(COPs) - a self-organized, deliberate collaboration of people who share common practices, interests or aims and want to advance their knowledge. When the community proves useful to its members over time, they may formalize their status by adopting a group name and a regular system of interchange. View records related to this term
A group of people, with the same goals and interests, who use common practices, tools, and language to undertake a shared enterprise.
Networks of individuals from the same or related disciplines who come together to develop/share knowledge for mutual benefit.
aka affinity groups; A) informal networks and forums, where tips are exchanged and ideas generated. () B) a group of professionals, informally bound to one another through exposure to a common class of problems, common pursuit of solutions, and thereby themselves embodying a store of knowledge. ()
are online communities of people who share the same profession, situation, or vocation. These communities facilitate professional exchange, allow members to establish a bond of common experience or challenges.
Networks of people who work on similar processes or in similar disciplines, and who come together to develop and share their knowledge in that field for the benefit of both themselves and their organisation(s). They may be created formally or informally, and they can interact online or in person. Related term: Communities of interest.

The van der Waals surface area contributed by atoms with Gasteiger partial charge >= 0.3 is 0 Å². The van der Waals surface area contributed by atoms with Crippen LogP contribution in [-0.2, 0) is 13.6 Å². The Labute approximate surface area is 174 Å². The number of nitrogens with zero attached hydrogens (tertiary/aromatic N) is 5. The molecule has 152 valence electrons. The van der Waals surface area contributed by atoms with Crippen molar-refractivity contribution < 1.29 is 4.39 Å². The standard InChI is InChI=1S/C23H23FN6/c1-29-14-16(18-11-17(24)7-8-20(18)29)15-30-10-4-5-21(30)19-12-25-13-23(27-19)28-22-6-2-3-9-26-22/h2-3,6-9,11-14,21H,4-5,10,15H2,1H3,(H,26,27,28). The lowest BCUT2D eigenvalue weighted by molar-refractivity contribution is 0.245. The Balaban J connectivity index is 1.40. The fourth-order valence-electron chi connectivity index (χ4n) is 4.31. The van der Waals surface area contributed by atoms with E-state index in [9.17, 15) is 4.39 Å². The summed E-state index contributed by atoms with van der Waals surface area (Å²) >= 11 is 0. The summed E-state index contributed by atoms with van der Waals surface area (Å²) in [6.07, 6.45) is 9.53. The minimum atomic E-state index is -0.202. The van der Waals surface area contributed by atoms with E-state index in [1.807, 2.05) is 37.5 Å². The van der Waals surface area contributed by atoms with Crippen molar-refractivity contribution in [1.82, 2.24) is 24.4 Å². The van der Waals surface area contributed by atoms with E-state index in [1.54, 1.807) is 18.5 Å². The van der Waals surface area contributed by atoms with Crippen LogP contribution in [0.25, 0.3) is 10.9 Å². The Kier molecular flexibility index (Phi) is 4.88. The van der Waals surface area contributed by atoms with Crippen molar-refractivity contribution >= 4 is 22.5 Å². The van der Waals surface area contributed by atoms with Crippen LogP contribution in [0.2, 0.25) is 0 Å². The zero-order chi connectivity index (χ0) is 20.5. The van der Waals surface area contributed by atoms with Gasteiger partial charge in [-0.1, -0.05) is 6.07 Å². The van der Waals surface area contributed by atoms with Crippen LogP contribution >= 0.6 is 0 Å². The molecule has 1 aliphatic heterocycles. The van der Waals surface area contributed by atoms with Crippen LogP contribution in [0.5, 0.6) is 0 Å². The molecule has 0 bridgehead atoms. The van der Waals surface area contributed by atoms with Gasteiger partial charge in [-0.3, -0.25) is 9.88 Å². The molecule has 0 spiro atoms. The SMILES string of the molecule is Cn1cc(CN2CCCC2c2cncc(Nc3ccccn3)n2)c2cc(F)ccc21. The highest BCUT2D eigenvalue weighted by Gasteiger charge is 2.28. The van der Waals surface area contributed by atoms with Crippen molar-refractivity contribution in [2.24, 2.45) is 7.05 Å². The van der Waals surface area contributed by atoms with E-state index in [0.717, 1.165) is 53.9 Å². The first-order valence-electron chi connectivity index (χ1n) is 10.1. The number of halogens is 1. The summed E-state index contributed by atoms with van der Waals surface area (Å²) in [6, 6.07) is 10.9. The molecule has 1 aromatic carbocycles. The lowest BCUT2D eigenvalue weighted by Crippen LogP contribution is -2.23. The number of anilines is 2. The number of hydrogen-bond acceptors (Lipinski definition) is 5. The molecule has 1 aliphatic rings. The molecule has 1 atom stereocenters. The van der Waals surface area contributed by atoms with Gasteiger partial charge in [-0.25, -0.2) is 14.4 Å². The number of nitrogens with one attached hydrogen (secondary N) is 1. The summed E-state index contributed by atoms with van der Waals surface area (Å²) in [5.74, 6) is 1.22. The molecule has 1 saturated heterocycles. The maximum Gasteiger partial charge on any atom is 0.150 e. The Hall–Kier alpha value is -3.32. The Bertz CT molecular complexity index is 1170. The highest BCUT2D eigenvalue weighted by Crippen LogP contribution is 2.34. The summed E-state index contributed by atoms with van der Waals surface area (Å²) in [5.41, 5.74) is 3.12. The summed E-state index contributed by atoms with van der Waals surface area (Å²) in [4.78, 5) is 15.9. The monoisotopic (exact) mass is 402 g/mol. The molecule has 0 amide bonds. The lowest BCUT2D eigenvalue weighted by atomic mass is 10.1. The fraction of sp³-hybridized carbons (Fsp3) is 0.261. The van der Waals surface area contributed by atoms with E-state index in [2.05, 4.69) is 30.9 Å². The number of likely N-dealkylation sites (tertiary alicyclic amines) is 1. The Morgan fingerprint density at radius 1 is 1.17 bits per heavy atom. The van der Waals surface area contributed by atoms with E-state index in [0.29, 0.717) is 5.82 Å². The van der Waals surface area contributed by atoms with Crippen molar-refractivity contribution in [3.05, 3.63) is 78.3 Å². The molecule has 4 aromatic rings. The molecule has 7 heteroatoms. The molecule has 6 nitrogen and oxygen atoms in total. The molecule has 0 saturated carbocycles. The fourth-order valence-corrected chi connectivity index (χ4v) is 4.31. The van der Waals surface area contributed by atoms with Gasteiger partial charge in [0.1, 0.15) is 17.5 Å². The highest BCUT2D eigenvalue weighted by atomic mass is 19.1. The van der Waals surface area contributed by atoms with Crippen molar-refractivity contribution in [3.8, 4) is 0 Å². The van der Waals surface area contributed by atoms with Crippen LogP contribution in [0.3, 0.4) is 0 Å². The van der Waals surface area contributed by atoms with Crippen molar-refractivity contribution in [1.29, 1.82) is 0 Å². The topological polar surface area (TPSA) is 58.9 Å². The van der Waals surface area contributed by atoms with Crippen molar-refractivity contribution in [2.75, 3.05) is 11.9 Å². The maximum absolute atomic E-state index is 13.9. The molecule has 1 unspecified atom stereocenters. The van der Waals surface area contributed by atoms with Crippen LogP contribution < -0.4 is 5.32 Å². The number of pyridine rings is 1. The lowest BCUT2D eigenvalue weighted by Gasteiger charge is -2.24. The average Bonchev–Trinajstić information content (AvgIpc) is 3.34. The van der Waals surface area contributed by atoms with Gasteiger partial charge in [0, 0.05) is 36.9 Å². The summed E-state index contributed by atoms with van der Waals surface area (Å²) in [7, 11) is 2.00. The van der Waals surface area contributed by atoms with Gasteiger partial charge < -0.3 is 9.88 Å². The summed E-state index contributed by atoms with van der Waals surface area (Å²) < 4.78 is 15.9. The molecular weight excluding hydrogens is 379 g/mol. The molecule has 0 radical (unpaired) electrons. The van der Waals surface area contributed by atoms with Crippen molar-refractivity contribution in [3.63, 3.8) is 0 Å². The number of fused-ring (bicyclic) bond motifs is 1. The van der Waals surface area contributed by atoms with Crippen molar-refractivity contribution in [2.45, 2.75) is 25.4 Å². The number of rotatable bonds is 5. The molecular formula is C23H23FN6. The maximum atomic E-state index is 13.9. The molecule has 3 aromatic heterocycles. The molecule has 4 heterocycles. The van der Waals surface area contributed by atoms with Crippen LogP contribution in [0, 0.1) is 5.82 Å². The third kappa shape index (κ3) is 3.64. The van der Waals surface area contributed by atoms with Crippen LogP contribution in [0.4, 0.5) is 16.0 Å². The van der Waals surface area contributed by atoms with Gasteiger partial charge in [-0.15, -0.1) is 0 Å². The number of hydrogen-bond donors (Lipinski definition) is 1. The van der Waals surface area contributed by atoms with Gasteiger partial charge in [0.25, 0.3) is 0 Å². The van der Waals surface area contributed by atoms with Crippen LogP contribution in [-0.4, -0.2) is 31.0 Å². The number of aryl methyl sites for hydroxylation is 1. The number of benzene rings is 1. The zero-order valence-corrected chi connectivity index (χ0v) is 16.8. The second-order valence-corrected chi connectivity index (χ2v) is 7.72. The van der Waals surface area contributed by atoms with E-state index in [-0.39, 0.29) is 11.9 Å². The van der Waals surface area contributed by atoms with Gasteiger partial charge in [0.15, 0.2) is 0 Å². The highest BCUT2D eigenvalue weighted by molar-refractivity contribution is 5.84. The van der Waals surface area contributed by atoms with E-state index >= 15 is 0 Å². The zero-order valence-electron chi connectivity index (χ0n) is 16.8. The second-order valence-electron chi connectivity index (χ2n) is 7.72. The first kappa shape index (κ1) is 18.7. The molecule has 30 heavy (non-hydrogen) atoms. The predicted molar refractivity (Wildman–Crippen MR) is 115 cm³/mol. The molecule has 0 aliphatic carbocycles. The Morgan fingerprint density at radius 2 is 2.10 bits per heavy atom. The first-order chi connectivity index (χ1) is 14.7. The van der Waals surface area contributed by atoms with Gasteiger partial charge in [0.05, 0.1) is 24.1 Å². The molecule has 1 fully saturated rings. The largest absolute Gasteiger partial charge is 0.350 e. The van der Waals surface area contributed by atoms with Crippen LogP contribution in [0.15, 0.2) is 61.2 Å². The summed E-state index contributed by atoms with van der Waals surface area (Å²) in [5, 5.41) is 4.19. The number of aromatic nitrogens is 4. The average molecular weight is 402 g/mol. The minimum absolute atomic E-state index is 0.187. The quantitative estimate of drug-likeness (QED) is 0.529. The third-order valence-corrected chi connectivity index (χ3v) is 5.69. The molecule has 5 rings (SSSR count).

A group of people bound by a shared interest, purpose, or practice. Within communities of practice, people share ideas and knowledge in many different ways, including real-time collaborative sessions, newsletters, and links to Websites. Communities of practice are often more flexible than formal networks in filling in gaps for community members about how formal training, policies, and procedures work in the "real" world.
Informal groups of people who share information and knowledge. A term originally coined in Xerox Parc to describe "peers in the execution of real work", as opposed to formally constituted teams. Examples are CoPs that work virtually in electronic communities (q.v.). CoPs are playing an increasingly important part in knowledge management (q.v.), particularly for tacit knowledge sharing across departmental boundaries.
Distributed groups of people who share a concern, set of problems, mandate or sense of purpose. As (often) informal groups of experts, Communities of Practice serve to reconnect individuals with each other in self-organizing, boundary-spanning communities. Communities of Practice complement existing structures by promoting collaboration, information exchange, and sharing of best practices across boundaries of time, distance, and organizational hierarchies. Consultation – It is a process that facilitates the receipt of feedback and input on an issue. There are two key roles in any consultation; those requesting the input, or the host, and those providing the input, or the participant. Key elements: It is a process, not an outcome. Consultation impacts on a decision through influence, rather than power. Consultation is about input into decision-making, not joint decisionmaking or decision-making by referendum.
Networks of people who work together in an organization and who regularly share information and knowledge. Such people may be, but aren't necessarily, part of formal teams or units. They often collaborate on particular projects or products, or they hold the same or similar jobs. They have been described as "peers in the execution of real work." Communities of practice are held together by shared goals and a need to learn from each other ("The People Are the Company,"by John Seely Brown and Esther Solomon Gray, Fast Company, February 1997).